QuickTake Q&A: Turkey Is No Stranger to Military Coup Attempts


Straddling Europe and Asia, with a Muslim population and a secular government, Turkey faces extraordinary political, economic and social pressures. Its secular-minded military has led at least three government takeovers since 1960, not counting its nonviolent "post-modern coup" in 1997 that chased an Islamist party from power. The military’s influence was thought to have abated under Recep Tayyip Erdogan and his Justice and Development Party, or AK Party, which took power in 2002.

1. Who is Erdogan?

Erdogan (pronounced EHR-do-ahn) was a member of the Islamist party when he led Istanbul as mayor in the 1990s. After being barred from politics and sent to prison, he emerged as the leader of a movement that seeks to strike a balance between Islam and modernization. He was prime minister from 2003 to 2014, which included an era of rapid economic growth. As Turkey’s president since then, he’s been seeking to add executive powers to what had been a mostly ceremonial post, and been accused by critics of building a cult of personality.

2. Why did the military revolt?

It’s not clear, especially why now. Erdogan has trimmed the military’s influence, and the military establishment was embarrassed by an Erdogan-driven prosecution of some of their ranks in 2013 for plotting a coup, a conviction that was ultimately overturned in Turkey’s courts. Erdogan has also committed Turkey’s army to an active and perilous role in Syria’s war and intensified a longstanding military campaign against Kurds, Turkey’s largest ethnic minority. Erdogan himself blamed the coup attempt on supporters of Fethullah Gulen, a Muslim cleric who once was his ally and now, following a falling out, lives in exile in Pennsylvania.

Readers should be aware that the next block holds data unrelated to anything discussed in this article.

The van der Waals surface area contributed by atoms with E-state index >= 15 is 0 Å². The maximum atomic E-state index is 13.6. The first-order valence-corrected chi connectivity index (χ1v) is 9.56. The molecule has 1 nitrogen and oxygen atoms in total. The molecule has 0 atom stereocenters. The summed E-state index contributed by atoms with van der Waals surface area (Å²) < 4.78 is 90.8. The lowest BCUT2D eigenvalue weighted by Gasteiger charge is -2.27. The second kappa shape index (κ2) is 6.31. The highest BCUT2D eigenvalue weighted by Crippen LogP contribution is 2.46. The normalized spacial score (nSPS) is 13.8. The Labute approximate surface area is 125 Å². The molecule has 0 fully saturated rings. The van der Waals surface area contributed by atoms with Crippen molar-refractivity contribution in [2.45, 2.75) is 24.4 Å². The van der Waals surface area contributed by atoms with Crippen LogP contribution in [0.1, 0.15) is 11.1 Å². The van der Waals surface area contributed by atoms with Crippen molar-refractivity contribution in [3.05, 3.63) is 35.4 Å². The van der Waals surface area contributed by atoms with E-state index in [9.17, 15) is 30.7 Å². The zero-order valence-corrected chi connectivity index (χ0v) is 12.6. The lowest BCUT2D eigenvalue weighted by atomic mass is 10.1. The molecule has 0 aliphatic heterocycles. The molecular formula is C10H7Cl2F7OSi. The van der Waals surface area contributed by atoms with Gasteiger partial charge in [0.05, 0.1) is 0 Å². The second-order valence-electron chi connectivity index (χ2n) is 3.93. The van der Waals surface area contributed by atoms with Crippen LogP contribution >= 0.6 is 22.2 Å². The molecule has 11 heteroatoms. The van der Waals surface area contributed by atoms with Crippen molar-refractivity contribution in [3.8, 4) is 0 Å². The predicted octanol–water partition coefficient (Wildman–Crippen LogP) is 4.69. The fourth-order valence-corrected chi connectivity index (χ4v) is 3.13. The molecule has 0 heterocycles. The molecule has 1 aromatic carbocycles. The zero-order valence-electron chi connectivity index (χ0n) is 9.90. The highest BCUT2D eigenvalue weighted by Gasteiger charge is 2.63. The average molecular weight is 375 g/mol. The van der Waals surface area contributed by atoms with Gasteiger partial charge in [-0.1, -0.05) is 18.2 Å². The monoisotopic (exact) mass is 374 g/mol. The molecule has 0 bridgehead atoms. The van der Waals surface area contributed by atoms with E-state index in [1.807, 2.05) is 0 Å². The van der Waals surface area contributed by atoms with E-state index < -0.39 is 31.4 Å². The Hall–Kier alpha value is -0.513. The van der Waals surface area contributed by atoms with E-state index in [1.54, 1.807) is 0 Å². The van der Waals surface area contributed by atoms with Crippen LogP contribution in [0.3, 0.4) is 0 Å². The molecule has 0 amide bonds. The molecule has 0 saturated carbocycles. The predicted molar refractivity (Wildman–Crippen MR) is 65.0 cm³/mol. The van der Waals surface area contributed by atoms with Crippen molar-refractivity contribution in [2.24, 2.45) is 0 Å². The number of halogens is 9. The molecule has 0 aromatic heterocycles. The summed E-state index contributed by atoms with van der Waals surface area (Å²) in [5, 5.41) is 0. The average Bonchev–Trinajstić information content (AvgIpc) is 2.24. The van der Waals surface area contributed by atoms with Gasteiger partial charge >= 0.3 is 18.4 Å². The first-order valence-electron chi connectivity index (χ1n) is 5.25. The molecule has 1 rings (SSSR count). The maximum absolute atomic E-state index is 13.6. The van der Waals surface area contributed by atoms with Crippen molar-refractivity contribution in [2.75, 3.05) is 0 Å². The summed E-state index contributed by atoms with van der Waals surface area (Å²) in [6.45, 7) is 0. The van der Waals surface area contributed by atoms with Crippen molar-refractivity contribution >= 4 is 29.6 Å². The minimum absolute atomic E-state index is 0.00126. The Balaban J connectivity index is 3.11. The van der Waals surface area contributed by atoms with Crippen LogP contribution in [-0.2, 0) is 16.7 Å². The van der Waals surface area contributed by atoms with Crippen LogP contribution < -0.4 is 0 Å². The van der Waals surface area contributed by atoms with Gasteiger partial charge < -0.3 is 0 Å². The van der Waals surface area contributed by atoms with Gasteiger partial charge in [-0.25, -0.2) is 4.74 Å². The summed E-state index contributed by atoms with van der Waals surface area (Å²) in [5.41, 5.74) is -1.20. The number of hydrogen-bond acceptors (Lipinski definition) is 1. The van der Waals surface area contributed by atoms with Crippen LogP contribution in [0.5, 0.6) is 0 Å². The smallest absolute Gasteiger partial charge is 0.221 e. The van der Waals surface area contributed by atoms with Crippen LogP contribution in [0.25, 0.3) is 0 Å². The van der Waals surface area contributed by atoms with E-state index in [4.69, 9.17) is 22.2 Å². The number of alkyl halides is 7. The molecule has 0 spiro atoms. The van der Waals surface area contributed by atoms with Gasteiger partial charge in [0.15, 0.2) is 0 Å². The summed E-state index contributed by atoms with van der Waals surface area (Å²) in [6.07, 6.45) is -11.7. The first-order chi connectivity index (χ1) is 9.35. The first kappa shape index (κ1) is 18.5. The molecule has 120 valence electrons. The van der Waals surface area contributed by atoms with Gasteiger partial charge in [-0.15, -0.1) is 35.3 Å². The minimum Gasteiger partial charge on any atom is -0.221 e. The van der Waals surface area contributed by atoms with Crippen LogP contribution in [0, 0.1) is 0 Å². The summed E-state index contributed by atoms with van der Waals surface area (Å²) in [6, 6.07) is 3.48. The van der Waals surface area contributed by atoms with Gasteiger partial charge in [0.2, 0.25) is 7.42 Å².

3. Why has the military been so involved in politics?

The father of modern Turkey, Mustafa Kemal Ataturk was a military officer and gave the armed forces a central role in maintaining the secular and western-looking society he envisioned. Ataturk led Turkey from the founding of the post-Ottoman state in 1923 until his death in 1938. Since then, the military has overthrown governments in coups in 1960, 1971 and 1980, and pressured a fourth out of office in 1997.

4. Why does this have international significance?

Turkey has been part of NATO since 1952 and an associate member of the EU since the 1960s. Sharing borders with Syria, Iraq and Iran, it has signed on to the multinational fight against Islamic State, and lets U.S. planes use Turkish air bases. As a result, it’s also been hit by terrorist bombings. "Turkey is perhaps the only country in the world completely surrounded by problems," Thomas Pickering, a former U.S. ambassador to the United Nations, said in April.

The Reference Shelf

  • A QuickTake explainer on Turkey’s power struggles.
  • The plight of the Kurds, the world’s biggest ethnic group without their own state, is explained in this QuickTake.
  • A story on Erdogan’s campaign for more presidential powers.
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